Chancellor George Osborne’s plans could put the UK at the heart of the new global mini-nuclear reactor industry, reactors that are trucked into towns to provide hot water, or shipped to foreign countries to be plugged into their electrical grid.
On Wednesday the Chancellor revealed that by 2020 at least £250 million will be spent on an “ambitious” programme to put the UK at the forefront of the industry and make it a “leader in innovative nuclear technologies”.
A competition will be held to see who can design the best value mini reactor – called a small modular reactor (SMR) – and pave the way “towards building on of the world’s first SMRs in the UK in the 2020s”. Companies from far and wide, including ones based in the US, China and Poland, are all sending their proposals.
The question of how to keep electricity flowing while cutting carbon emissions is a pressing one, with the crucial UN climate change summit in Paris on the horizon.
The idea behind SMRs is to take advantage of the good points of nuclear energy – always-on, low-carbon – while avoiding the issues involved with full-scale plants – the vast cost and the time it takes to build them. Plants like the French-Chinese Hinkley Point project in Somerset have to be built on-site, often on the same location as an older version, a task that is likened to “building a cathedral within a cathedral”.
In contracts, SMRs would be created on a factory line by the dozen and then transported to where they are needed and plugged in. In theory, this makes them the cheaper option. Many countries, including Russia, South Korea, and Argentina, are turning to the nuclear-friendly UK to realise this idea.
“There’s a lot of terrific things about the UK market that makes it the right place to deploy new nuclear technology,” said Tom Mundy, head of programme development at US company NuScale. “It’s got a government committed to reducing carbon and seeing nuclear as one of the solutions, and it has got a substantial and pre-eminent legacy of nuclear operations – a trained and capable workforce and a nuclear supply chain.”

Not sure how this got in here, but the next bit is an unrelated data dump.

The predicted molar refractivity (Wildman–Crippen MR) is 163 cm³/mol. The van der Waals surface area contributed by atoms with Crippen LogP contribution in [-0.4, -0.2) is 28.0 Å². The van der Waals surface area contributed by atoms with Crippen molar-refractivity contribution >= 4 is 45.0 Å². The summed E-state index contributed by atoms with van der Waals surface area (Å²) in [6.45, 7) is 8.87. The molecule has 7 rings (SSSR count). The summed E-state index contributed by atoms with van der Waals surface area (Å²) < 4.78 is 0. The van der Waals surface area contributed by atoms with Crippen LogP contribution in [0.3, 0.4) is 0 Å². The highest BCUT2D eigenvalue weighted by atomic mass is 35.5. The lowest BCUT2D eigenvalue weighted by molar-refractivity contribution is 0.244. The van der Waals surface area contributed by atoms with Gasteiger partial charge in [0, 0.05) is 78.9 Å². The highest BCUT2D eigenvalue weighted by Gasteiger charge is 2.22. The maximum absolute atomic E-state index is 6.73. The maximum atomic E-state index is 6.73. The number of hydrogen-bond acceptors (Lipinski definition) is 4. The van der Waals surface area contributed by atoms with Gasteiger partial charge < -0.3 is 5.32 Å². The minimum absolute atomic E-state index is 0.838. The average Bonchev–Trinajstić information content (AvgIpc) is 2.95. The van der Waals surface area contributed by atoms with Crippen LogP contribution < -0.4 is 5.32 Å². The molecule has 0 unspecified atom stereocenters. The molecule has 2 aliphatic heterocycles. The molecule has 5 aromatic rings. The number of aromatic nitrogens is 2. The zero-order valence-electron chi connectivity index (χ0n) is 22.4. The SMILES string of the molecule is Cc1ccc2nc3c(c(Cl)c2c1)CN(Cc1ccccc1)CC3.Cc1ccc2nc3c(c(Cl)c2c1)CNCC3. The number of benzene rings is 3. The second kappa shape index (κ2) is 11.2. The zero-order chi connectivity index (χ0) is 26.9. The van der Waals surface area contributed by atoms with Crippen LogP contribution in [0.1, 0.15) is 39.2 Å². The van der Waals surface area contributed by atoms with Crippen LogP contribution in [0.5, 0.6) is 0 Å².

So far the UK has commissioned five studies, at a cost of around £4.5m, to explore the potential of SMRs. Energy secretary Amber Rudd told MPs earlier this month: “We are fully enthused about SMRs.”
A report from the UK’s National Nuclear Laboratory (NNL), funded by the government, suggested a “very significant” global market for SMRs by 2035 (65-85 gigawatts), with dozens of SMRs sited in the UK (7GW). The report predicted the market would be worth between £250 and £400 billion.
An SMR is classed as a reactor that produces less than 300MW (0.3GW) of electricity, which is far less than the 1,000MW (1GW) produced by many existing nuclear plants. SMRs can also vary their output quickly, an advantage that means they can be used to balance the intermittent energy generated from wind and solar, unlike normal nuclear power plants.
Small reactors are not new however. Many have been in use for over 50 years aboard military submarines and ships. Their application is “completely different from civil nuclear electricity” in design though, Mr Munday said.
Small reactors have also been used to power a remote site in Siberia since 1976 and a US base in Antarctica since the 1960s. No true assembly line SMRs have ever been built however.
Giorgio Locatelli from the University of Leeds said finding the best company for an SMR design means looking for scale and experience. Main contenders are Westinghouse in the US, NuScale in Korea – which has recently signed a deal with Saudi Arabia – and the China National Nuclear Corporation (CNNC).
“The Chinese government has a pile of money to invest,” Locatelli said.
CNNC’s chief designer for SMRs, Danrong Song, attended a conference in London in October and pitched a technical plan for “cooperation with UK industry”. The partnership would seem to be ideal as the CNNC is already working with Rolls Royce and the SMR plan would mirror that of the large Chinese nuclear plant at Bradwell in Essex.
Song also added the China itself would provide a large market for the consumption of SMRs.
“A lot of air pollution in China is caused by fossil fuel plants, so with SMRs we can reduce that,” he said.
Due to fact that nuclear plants require a lot of cooling water, they typically have to be built on the coast. This is not practical for China. SMRs however can take advantage of air cooling due to their small size and can therefore be used inland.
The CNNC design would produce 120MW of electricity and be small enough to be put on a ship, Song said. It would need to be refuelled every two years. CNNC has already signed an agreement with Lloyd’s Register to develop regulations for marine nuclear transportation.
Kristiina Soderholm from Finnish energy company Fortum said such ships could be floating power plants. Her idea is that an SMR could be placed on a ship, taken to a country, plugged into their grid from the port, and then sail back again once the fuel is used up.